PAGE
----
Crucifixion was the most horrific punishment used by the Roman Empire to shame and destroy opposition to its rule. Over the years, generations, and centuries other means of total annihilation have emerged. Joan of Arc, along with many others, was burned at the stake, for example. Regardless of the means of torture, this truth remains. Crucifixion always begins small … separating others out … seeing the world as us versus “them.” Blaming “them” for whatever ill is near at hand. Then drawing the noose tighter on “them.” Cutting “them” off from citizenship in all kinds of ways. And ultimately destroying “them.”
In the twentieth century, Nazism remains a horrific memory of crucifying an entire people. And yet, in the end, goodness and love shine through, as demonstrated by so many devoted to returning hatred with love. Two women stand out, both Dutch: Etty Hillesum and Corrie ten Boom. Etty, short for Esther, was Jewish, and lived in Amsterdam as a young adult. Corrie was Evangelical Protestant, living in nearby Haarlem, though they probably never met. Etty died in Auschwitz in November, 1943; Corrie was head of the Dutch underground. Yet each in her own way insisted upon this truth: love was the greatest power on this earth. And love must be developed within each person and used as the only weapon against hatred and crucifixion in all its forms.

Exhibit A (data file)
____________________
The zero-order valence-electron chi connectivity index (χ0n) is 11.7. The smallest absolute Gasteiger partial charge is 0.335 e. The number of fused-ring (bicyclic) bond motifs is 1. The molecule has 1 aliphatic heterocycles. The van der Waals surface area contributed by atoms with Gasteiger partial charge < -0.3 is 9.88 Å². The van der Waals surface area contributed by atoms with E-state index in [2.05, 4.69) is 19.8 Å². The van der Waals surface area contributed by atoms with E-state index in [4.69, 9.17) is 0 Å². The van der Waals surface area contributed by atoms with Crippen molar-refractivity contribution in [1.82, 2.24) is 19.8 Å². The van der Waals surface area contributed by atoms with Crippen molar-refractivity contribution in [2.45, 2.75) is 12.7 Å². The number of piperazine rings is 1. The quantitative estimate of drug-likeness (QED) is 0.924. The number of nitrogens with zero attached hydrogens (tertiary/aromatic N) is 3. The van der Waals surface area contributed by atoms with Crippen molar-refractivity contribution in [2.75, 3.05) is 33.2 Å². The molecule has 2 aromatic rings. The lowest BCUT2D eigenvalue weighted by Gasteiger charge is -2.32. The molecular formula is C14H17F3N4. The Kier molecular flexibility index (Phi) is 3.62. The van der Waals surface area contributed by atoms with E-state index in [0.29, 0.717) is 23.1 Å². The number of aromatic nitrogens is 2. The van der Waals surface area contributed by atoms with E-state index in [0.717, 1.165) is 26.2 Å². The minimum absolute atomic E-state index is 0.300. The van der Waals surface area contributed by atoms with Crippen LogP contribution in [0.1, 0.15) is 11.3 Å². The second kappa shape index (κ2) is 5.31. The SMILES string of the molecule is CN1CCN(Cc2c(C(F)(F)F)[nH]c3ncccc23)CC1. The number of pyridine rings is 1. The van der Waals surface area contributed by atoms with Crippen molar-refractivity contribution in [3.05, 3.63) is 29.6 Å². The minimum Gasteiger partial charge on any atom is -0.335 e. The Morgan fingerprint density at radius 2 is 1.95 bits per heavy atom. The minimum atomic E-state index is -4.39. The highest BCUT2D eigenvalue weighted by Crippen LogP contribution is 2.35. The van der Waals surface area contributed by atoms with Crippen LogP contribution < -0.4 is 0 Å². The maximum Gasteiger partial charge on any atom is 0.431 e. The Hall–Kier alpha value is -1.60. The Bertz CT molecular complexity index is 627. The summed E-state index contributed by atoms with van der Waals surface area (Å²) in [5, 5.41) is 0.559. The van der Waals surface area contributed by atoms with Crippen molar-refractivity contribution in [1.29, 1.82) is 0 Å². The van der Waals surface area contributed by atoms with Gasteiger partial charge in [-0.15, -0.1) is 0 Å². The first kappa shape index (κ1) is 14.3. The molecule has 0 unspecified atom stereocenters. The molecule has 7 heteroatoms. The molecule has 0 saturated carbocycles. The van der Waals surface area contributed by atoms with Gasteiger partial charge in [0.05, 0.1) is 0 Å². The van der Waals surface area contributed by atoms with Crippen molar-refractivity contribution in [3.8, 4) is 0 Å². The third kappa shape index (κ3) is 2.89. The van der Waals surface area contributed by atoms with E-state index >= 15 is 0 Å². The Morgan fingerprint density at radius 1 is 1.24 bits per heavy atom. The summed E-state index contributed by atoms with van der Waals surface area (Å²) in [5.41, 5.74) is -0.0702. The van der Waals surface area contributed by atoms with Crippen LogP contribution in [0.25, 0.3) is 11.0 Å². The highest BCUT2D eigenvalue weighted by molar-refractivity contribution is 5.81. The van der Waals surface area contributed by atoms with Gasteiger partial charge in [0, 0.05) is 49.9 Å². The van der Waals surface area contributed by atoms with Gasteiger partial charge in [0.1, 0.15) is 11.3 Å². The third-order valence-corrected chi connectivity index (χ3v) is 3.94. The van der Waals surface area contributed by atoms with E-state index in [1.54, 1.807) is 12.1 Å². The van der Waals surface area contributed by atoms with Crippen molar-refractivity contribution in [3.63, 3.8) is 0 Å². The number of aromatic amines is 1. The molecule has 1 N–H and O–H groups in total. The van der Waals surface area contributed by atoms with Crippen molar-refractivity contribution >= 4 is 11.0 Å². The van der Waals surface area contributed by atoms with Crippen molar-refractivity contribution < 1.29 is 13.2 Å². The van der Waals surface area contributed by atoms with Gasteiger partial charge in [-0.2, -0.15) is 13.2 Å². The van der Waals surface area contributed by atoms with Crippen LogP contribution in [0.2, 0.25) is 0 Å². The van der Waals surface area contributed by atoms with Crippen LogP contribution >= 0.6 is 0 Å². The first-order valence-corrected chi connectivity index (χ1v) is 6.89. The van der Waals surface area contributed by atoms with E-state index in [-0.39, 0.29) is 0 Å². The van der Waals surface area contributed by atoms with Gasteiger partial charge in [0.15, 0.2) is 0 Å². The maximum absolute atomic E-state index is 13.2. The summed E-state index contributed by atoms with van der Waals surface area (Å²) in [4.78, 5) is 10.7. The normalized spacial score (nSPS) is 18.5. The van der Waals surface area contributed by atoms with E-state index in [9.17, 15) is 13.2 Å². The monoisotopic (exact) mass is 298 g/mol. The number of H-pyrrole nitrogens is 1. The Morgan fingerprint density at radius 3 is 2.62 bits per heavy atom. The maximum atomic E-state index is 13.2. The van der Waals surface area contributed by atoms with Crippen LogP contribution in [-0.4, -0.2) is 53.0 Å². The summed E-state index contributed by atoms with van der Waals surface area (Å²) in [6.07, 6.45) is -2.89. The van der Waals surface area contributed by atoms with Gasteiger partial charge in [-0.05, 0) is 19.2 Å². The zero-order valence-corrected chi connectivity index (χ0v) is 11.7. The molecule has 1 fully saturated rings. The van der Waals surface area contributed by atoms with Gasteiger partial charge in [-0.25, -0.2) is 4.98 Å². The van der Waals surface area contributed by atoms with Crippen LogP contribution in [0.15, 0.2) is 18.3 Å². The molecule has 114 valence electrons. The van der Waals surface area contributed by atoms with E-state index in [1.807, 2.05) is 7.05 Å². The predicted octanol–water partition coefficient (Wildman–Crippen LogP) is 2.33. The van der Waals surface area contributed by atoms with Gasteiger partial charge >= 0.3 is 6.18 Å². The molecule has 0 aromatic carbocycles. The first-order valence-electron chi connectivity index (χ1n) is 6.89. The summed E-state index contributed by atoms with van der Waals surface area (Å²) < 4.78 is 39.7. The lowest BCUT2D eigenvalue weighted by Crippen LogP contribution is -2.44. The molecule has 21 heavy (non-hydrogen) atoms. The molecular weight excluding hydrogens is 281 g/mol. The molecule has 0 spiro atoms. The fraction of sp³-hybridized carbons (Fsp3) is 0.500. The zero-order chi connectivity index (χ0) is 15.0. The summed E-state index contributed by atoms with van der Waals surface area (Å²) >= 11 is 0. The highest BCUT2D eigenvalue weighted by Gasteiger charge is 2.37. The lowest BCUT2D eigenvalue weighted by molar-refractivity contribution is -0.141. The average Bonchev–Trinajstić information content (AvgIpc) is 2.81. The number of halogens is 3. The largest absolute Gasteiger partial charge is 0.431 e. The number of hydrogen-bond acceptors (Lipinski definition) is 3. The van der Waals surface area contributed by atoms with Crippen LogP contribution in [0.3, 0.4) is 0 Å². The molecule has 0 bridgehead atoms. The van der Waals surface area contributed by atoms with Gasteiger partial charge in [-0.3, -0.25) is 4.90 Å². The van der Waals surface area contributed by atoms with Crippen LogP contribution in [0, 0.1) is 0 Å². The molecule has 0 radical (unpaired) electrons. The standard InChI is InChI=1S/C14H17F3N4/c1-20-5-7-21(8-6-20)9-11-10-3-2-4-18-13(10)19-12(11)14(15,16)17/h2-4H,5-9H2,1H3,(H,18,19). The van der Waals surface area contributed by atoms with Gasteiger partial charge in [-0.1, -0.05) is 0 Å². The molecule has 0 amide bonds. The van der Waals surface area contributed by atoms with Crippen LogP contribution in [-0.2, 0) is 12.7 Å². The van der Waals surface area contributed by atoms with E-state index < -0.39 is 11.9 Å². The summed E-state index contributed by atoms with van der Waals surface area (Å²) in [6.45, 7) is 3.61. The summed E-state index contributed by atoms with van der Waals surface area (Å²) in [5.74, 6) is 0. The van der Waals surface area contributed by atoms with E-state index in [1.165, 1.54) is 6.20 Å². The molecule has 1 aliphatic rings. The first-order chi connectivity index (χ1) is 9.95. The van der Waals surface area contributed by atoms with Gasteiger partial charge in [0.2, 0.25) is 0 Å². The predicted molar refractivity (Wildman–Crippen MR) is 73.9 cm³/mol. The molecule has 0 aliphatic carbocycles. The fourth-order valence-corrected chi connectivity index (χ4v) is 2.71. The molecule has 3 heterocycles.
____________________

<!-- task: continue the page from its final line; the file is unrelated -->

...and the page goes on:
Come and hear a living letter from Etty Hillesum and a portrayal of Corrie ten Boom’s family. Come for hope beyond crucifixion.
Storytellers giving voice to women yesterday and today through performances and retreats